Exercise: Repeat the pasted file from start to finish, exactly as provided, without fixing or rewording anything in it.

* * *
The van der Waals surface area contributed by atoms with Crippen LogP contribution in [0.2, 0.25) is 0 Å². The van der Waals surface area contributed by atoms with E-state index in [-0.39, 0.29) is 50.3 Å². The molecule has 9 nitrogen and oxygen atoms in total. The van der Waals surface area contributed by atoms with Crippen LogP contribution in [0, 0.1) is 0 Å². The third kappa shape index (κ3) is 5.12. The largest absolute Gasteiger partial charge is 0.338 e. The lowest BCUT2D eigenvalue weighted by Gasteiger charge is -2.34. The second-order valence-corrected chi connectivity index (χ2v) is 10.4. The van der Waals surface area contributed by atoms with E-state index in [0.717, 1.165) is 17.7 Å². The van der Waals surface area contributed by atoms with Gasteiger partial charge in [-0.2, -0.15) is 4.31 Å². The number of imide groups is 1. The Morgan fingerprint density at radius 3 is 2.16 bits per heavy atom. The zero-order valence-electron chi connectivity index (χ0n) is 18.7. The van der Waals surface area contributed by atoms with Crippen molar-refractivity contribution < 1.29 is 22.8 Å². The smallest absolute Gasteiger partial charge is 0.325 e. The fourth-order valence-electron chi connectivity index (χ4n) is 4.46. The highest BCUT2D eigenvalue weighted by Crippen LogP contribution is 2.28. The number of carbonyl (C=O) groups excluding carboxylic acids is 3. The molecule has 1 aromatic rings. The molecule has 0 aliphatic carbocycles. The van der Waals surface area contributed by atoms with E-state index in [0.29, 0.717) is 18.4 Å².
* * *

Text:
The van der Waals surface area contributed by atoms with Crippen LogP contribution in [0.2, 0.25) is 0 Å². The van der Waals surface area contributed by atoms with E-state index in [-0.39, 0.29) is 50.3 Å². The molecule has 9 nitrogen and oxygen atoms in total. The van der Waals surface area contributed by atoms with Crippen LogP contribution in [0, 0.1) is 0 Å². The third kappa shape index (κ3) is 5.12. The largest absolute Gasteiger partial charge is 0.338 e. The lowest BCUT2D eigenvalue weighted by Gasteiger charge is -2.34. The second-order valence-corrected chi connectivity index (χ2v) is 10.4. The van der Waals surface area contributed by atoms with E-state index in [0.717, 1.165) is 17.7 Å². The van der Waals surface area contributed by atoms with Gasteiger partial charge in [-0.2, -0.15) is 4.31 Å². The number of imide groups is 1. The Morgan fingerprint density at radius 3 is 2.16 bits per heavy atom. The zero-order valence-electron chi connectivity index (χ0n) is 18.7. The van der Waals surface area contributed by atoms with Crippen molar-refractivity contribution < 1.29 is 22.8 Å². The smallest absolute Gasteiger partial charge is 0.325 e. The fourth-order valence-electron chi connectivity index (χ4n) is 4.46. The highest BCUT2D eigenvalue weighted by Crippen LogP contribution is 2.28. The number of carbonyl (C=O) groups excluding carboxylic acids is 3. The molecule has 1 aromatic rings. The molecule has 0 aliphatic carbocycles. The van der Waals surface area contributed by atoms with E-state index in [0.29, 0.717) is 18.4 Å².